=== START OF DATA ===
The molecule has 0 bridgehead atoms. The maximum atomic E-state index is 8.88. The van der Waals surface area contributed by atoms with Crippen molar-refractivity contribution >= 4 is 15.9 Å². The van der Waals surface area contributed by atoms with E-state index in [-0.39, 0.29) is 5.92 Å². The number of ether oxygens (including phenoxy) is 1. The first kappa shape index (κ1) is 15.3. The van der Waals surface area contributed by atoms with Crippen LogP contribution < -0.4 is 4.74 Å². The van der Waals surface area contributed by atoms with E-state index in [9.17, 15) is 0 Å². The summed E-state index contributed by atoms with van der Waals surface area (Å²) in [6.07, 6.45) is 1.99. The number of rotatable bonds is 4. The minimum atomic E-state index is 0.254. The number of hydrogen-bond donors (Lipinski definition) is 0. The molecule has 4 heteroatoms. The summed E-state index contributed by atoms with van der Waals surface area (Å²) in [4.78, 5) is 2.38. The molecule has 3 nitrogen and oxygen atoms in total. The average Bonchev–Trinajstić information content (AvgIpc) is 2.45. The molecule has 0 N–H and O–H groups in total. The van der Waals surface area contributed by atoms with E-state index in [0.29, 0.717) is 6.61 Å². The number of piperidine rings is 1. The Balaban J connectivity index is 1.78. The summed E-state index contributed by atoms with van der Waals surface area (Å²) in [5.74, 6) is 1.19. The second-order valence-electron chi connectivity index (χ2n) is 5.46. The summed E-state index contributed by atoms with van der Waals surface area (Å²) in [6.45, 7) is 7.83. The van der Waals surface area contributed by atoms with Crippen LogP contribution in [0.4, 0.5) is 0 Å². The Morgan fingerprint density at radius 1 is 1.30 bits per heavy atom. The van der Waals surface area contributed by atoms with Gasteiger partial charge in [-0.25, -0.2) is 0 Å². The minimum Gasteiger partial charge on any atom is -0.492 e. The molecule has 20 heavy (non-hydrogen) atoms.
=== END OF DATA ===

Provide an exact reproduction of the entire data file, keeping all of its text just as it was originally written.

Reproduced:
The molecule has 0 bridgehead atoms. The maximum atomic E-state index is 8.88. The van der Waals surface area contributed by atoms with Crippen molar-refractivity contribution >= 4 is 15.9 Å². The van der Waals surface area contributed by atoms with E-state index in [-0.39, 0.29) is 5.92 Å². The number of ether oxygens (including phenoxy) is 1. The first kappa shape index (κ1) is 15.3. The van der Waals surface area contributed by atoms with Crippen LogP contribution < -0.4 is 4.74 Å². The van der Waals surface area contributed by atoms with E-state index in [9.17, 15) is 0 Å². The summed E-state index contributed by atoms with van der Waals surface area (Å²) in [6.07, 6.45) is 1.99. The number of rotatable bonds is 4. The minimum atomic E-state index is 0.254. The number of hydrogen-bond donors (Lipinski definition) is 0. The molecule has 4 heteroatoms. The summed E-state index contributed by atoms with van der Waals surface area (Å²) in [4.78, 5) is 2.38. The molecule has 3 nitrogen and oxygen atoms in total. The average Bonchev–Trinajstić information content (AvgIpc) is 2.45. The molecule has 0 N–H and O–H groups in total. The van der Waals surface area contributed by atoms with E-state index in [0.29, 0.717) is 6.61 Å². The number of piperidine rings is 1. The Balaban J connectivity index is 1.78. The summed E-state index contributed by atoms with van der Waals surface area (Å²) in [5.74, 6) is 1.19. The second-order valence-electron chi connectivity index (χ2n) is 5.46. The summed E-state index contributed by atoms with van der Waals surface area (Å²) in [6.45, 7) is 7.83. The van der Waals surface area contributed by atoms with Crippen LogP contribution in [0.4, 0.5) is 0 Å². The Morgan fingerprint density at radius 1 is 1.30 bits per heavy atom. The van der Waals surface area contributed by atoms with Gasteiger partial charge in [-0.25, -0.2) is 0 Å². The minimum Gasteiger partial charge on any atom is -0.492 e. The molecule has 20 heavy (non-hydrogen) atoms.